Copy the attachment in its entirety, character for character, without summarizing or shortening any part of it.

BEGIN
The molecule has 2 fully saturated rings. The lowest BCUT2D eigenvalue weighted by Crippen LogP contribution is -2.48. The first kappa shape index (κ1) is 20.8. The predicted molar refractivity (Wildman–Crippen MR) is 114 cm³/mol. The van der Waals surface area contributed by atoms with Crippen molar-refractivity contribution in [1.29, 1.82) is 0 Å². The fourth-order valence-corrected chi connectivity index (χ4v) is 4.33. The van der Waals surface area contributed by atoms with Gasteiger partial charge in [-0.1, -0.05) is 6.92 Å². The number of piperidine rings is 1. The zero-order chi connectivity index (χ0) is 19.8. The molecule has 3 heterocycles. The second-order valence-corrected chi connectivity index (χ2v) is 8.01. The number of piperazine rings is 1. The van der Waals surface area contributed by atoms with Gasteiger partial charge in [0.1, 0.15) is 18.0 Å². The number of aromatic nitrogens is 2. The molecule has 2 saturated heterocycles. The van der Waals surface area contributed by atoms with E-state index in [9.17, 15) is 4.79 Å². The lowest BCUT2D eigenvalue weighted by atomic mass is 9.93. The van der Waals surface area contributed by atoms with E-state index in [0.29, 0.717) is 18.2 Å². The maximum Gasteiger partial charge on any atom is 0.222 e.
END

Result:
The molecule has 2 fully saturated rings. The lowest BCUT2D eigenvalue weighted by Crippen LogP contribution is -2.48. The first kappa shape index (κ1) is 20.8. The predicted molar refractivity (Wildman–Crippen MR) is 114 cm³/mol. The van der Waals surface area contributed by atoms with Crippen molar-refractivity contribution in [1.29, 1.82) is 0 Å². The fourth-order valence-corrected chi connectivity index (χ4v) is 4.33. The van der Waals surface area contributed by atoms with Gasteiger partial charge in [-0.1, -0.05) is 6.92 Å². The number of piperidine rings is 1. The zero-order chi connectivity index (χ0) is 19.8. The molecule has 3 heterocycles. The second-order valence-corrected chi connectivity index (χ2v) is 8.01. The number of piperazine rings is 1. The van der Waals surface area contributed by atoms with Gasteiger partial charge in [0.1, 0.15) is 18.0 Å². The number of aromatic nitrogens is 2. The molecule has 2 saturated heterocycles. The van der Waals surface area contributed by atoms with E-state index in [9.17, 15) is 4.79 Å². The lowest BCUT2D eigenvalue weighted by atomic mass is 9.93. The van der Waals surface area contributed by atoms with E-state index in [0.29, 0.717) is 18.2 Å². The maximum Gasteiger partial charge on any atom is 0.222 e.